Susan Sharon

Deputy News Director

Susan is the deputy news director who handles assignments and planning by the news staff. She's also a general assignment reporter who began her career at MPBN working at the State House in 1992. Since then she has covered major political and environmental stories, winning national awards for her beat reporting twice from the Society for Environmental Journalists. Her coverage of labor issues, including an investigative series on independent contractors, has also been recognized by the Public Radio News Directors, Inc and by the Associated Press. Susan is a graduate of the University of Montana where she got her first job in public radio news while still a student. She has also worked at television stations in Montana and Maine.

Ways To Connect

AUGUSTA, Maine - The group that launched successful efforts to legalize recreational marijuana in Colorado and Alaska is officially taking steps to do the same in Maine.

Susan Sharon / MPBN

AUGUSTA, Maine - Supporters of a second proposal to legalize recreational marijuana are moving closer to their goal of putting a citizens' initiative before Maine voters in 2016.

Susan Sharon / MPBN

AUBURN, Maine - Authorities are diverting traffic away from an accident involving a train and a tractor trailer at a railroad crossing near the Tambrands plant on the outskirts of Auburn.

Auburn Fire Chief Frank Roma says it appears that an 18-wheeler that was hauling rock was struck by a locomotive as it was going through the crossing on Hotel Road.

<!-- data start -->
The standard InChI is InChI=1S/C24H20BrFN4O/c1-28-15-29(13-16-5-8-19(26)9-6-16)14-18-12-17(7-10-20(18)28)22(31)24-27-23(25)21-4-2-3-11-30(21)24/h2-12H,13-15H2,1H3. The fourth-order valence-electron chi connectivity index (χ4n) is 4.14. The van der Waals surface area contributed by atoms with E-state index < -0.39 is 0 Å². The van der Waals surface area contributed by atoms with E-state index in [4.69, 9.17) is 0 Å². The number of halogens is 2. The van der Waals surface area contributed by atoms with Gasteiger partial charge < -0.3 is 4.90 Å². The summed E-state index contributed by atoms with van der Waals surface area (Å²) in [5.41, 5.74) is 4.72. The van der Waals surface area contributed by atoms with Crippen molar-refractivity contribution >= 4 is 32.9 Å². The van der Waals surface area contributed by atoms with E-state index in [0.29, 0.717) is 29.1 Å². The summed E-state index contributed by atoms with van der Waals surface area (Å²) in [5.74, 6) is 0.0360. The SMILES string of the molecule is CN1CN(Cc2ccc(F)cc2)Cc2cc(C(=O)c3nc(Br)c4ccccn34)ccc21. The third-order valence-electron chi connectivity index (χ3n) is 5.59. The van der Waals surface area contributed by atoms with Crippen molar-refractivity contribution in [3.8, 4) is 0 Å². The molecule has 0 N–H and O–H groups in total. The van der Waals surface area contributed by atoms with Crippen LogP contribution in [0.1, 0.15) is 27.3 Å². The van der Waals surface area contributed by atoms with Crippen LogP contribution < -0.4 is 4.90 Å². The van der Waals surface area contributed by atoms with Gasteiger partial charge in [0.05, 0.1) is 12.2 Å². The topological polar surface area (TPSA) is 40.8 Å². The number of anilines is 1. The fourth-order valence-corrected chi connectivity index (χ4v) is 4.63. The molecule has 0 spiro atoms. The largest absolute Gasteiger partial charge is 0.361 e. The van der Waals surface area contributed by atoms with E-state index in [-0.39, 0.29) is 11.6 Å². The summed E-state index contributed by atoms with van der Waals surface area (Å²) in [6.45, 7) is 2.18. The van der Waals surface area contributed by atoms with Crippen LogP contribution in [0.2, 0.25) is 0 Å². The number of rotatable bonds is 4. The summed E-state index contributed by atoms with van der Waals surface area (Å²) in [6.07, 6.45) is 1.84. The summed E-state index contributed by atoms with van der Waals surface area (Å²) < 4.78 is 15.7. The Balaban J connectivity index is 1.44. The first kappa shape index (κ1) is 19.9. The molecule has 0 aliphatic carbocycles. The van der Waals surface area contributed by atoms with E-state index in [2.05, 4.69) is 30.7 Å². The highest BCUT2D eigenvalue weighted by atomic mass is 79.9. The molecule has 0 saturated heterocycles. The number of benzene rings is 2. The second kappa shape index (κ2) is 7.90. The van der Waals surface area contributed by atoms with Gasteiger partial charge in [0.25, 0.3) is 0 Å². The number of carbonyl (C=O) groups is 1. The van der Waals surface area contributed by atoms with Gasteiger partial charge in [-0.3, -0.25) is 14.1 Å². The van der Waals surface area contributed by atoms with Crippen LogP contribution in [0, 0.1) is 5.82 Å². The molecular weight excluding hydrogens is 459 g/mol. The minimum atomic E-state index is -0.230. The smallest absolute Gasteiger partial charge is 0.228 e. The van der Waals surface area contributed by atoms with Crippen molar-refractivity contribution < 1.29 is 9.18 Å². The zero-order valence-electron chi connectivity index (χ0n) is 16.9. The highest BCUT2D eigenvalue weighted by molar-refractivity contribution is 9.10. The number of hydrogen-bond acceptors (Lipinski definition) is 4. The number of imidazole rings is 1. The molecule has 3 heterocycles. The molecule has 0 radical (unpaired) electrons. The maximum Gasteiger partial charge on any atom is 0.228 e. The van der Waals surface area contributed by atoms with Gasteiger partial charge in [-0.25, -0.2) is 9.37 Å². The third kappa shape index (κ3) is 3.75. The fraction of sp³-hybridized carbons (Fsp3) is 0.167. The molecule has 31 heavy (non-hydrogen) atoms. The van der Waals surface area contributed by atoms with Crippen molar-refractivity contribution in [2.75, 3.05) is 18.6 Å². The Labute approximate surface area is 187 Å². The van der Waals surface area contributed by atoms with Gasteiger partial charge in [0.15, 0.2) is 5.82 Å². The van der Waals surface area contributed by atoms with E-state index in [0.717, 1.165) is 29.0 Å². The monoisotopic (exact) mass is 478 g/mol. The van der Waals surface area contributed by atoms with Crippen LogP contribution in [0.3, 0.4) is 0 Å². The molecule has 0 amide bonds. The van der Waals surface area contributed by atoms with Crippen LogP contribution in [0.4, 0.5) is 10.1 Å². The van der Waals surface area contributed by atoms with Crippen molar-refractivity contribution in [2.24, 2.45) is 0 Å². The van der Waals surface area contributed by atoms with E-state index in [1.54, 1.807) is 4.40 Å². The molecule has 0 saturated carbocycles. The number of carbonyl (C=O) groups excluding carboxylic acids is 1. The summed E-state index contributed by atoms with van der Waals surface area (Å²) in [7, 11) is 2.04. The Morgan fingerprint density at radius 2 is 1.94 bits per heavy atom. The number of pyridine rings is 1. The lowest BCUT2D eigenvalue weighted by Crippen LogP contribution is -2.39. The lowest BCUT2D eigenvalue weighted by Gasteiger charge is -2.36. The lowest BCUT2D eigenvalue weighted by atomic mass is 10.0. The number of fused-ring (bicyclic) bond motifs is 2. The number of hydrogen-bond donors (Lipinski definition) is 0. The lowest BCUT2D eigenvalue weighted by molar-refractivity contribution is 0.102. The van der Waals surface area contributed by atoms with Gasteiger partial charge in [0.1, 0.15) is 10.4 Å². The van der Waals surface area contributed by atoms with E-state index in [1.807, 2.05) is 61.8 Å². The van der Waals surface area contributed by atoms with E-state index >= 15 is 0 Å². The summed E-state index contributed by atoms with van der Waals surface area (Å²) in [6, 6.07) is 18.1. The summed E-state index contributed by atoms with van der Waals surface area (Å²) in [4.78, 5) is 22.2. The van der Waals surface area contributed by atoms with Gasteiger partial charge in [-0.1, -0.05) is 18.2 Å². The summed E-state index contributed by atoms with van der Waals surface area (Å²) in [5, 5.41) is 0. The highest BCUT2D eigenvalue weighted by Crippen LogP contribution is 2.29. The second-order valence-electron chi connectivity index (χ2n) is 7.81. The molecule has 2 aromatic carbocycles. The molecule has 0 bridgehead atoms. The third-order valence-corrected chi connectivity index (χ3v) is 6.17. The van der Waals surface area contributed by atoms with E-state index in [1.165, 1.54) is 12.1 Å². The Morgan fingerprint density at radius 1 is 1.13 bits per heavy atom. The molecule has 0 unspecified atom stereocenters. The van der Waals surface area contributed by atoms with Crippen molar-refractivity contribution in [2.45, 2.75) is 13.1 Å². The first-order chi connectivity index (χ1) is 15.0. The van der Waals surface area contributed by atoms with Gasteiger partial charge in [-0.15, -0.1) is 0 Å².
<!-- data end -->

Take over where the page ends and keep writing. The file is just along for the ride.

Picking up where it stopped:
Susan Sharon / MPBN

FALMOUTH, Maine — The Maine Audubon Society here has a new solar panel system that will help reduce energy costs, curb reliance on oil and limit carbon emissions.

It's all thanks to an unusual partnership with Moody's Collision Centers, which is paying for all 144 of the solar panels, and Revision Energy, which installed them.

AUGUSTA, Maine — A spokesman for Maine's Public Utilities Commission is defending a controversial 2-1 vote by commissioners Tuesday to limit spending for energy efficiency programs to $22 million a year.

This is well below the $60 million cap that some lawmakers say they intended when they passed a widely supported omnibus energy bill in 2013. And the lone holdout on the panel says concerned parties may have to pursue a remedy in the courts.

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